Why do we bother checking CVP? #FOAMed, #FOAMcc

I was recently scanning the literature in preparation for our symposium, and came across what should have been a 2003 instead of a 2013 publication in the March issue of the CCM Journal, entitled “Point-of-Care Ultrasound to estimate Central Venous Pressure:  A Comparison of Three Techniques.”

I have to admit this is a pet peeve of mine, from the standpoint of a clinical physiologist, which is, as far as I’m concerned, what any physician looking after critically ill patients should be, at least some of the time.

So our real question is: is my patient fluid-responsive?  And perhaps a corollary question would be: is he fluid tolerant?

As a longtime bedside sonographer, physiology, experience and slowly growing evidence all support my using IVC sonography as a tool to assess volume responsiveness.  It isn’t perfect, and personally, I find the common M-mode, two-point measurement to be inadequate compared to a global assessment of the IVC, but it certainly is far closer to “the truth” we seek than CVP.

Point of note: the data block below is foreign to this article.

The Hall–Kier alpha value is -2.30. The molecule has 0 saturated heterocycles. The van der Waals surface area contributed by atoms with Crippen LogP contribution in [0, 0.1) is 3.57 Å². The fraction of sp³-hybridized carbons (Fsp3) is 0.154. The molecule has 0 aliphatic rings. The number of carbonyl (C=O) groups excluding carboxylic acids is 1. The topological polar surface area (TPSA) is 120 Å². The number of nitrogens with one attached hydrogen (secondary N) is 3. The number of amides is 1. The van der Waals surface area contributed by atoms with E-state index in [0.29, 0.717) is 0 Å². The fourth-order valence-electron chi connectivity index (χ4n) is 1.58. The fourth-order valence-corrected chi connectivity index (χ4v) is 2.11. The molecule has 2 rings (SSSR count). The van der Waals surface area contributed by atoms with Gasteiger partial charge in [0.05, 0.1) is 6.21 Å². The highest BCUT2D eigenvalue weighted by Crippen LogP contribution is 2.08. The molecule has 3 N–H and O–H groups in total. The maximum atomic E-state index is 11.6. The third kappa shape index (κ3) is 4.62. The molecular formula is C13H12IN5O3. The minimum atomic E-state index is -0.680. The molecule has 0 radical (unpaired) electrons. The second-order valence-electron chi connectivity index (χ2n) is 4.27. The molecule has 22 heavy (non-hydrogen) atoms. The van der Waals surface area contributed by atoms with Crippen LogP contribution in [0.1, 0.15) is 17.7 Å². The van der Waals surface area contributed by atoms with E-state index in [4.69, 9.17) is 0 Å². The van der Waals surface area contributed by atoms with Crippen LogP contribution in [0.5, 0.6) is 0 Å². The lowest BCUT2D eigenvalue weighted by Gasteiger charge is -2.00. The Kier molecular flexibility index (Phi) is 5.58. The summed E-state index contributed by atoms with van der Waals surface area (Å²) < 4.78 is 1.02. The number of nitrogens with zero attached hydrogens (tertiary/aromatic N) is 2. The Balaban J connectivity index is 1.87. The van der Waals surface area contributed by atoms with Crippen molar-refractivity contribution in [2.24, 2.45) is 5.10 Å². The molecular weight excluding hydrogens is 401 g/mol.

This then begs the question: why on earth would we be seeking to correlate one type of data to another which is clearly more removed from “the truth” we seek?

The use of CVP is largely cultural and deeply ingrained. There are some limited ways and pathologies in which it can be useful, but not as a measure of preload.  My friend Paul Marik published a piece that was both enlightening and entertaining in Chest a couple of years ago which I would have thought would have been the final nail in the coffin for the use of CVP as a preload tool, but it endures…even in the latest surviving sepsis guidelines

A testament to religion over science.

Philippe Rola

note that this was first posted in my buddy Matt’s awesome website pulmccmcentral ( please check it out!